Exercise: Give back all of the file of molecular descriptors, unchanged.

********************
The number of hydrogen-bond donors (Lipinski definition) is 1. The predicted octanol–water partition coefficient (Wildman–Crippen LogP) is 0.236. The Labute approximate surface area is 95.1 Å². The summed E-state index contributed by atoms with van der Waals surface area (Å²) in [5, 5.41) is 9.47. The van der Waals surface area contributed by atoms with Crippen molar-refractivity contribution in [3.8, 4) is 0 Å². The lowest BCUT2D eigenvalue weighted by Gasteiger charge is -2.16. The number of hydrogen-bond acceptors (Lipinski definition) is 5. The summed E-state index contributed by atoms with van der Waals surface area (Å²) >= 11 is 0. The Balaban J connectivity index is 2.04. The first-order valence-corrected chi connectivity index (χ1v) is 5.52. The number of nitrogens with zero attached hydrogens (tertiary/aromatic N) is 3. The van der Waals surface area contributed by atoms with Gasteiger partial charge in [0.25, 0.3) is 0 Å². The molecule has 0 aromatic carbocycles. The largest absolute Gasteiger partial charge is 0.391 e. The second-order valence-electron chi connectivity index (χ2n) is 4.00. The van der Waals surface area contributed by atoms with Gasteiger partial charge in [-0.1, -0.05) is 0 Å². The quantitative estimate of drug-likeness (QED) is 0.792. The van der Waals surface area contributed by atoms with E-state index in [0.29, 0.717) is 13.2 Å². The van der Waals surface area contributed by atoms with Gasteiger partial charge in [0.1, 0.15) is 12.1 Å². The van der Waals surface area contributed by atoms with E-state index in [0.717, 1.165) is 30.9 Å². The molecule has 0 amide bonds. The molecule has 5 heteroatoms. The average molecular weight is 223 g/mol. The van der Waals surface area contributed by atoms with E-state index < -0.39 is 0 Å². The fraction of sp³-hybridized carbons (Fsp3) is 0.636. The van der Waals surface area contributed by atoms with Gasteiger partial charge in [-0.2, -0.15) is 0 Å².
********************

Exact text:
The number of hydrogen-bond donors (Lipinski definition) is 1. The predicted octanol–water partition coefficient (Wildman–Crippen LogP) is 0.236. The Labute approximate surface area is 95.1 Å². The summed E-state index contributed by atoms with van der Waals surface area (Å²) in [5, 5.41) is 9.47. The van der Waals surface area contributed by atoms with Crippen molar-refractivity contribution in [3.8, 4) is 0 Å². The lowest BCUT2D eigenvalue weighted by Gasteiger charge is -2.16. The number of hydrogen-bond acceptors (Lipinski definition) is 5. The summed E-state index contributed by atoms with van der Waals surface area (Å²) >= 11 is 0. The Balaban J connectivity index is 2.04. The first-order valence-corrected chi connectivity index (χ1v) is 5.52. The number of nitrogens with zero attached hydrogens (tertiary/aromatic N) is 3. The van der Waals surface area contributed by atoms with Gasteiger partial charge in [0.25, 0.3) is 0 Å². The molecule has 0 aromatic carbocycles. The largest absolute Gasteiger partial charge is 0.391 e. The second-order valence-electron chi connectivity index (χ2n) is 4.00. The van der Waals surface area contributed by atoms with Gasteiger partial charge in [-0.1, -0.05) is 0 Å². The quantitative estimate of drug-likeness (QED) is 0.792. The van der Waals surface area contributed by atoms with E-state index in [0.29, 0.717) is 13.2 Å². The van der Waals surface area contributed by atoms with Gasteiger partial charge in [0.1, 0.15) is 12.1 Å². The van der Waals surface area contributed by atoms with E-state index in [0.717, 1.165) is 30.9 Å². The molecule has 0 amide bonds. The molecule has 5 heteroatoms. The average molecular weight is 223 g/mol. The van der Waals surface area contributed by atoms with E-state index < -0.39 is 0 Å². The fraction of sp³-hybridized carbons (Fsp3) is 0.636. The van der Waals surface area contributed by atoms with Gasteiger partial charge in [-0.2, -0.15) is 0 Å².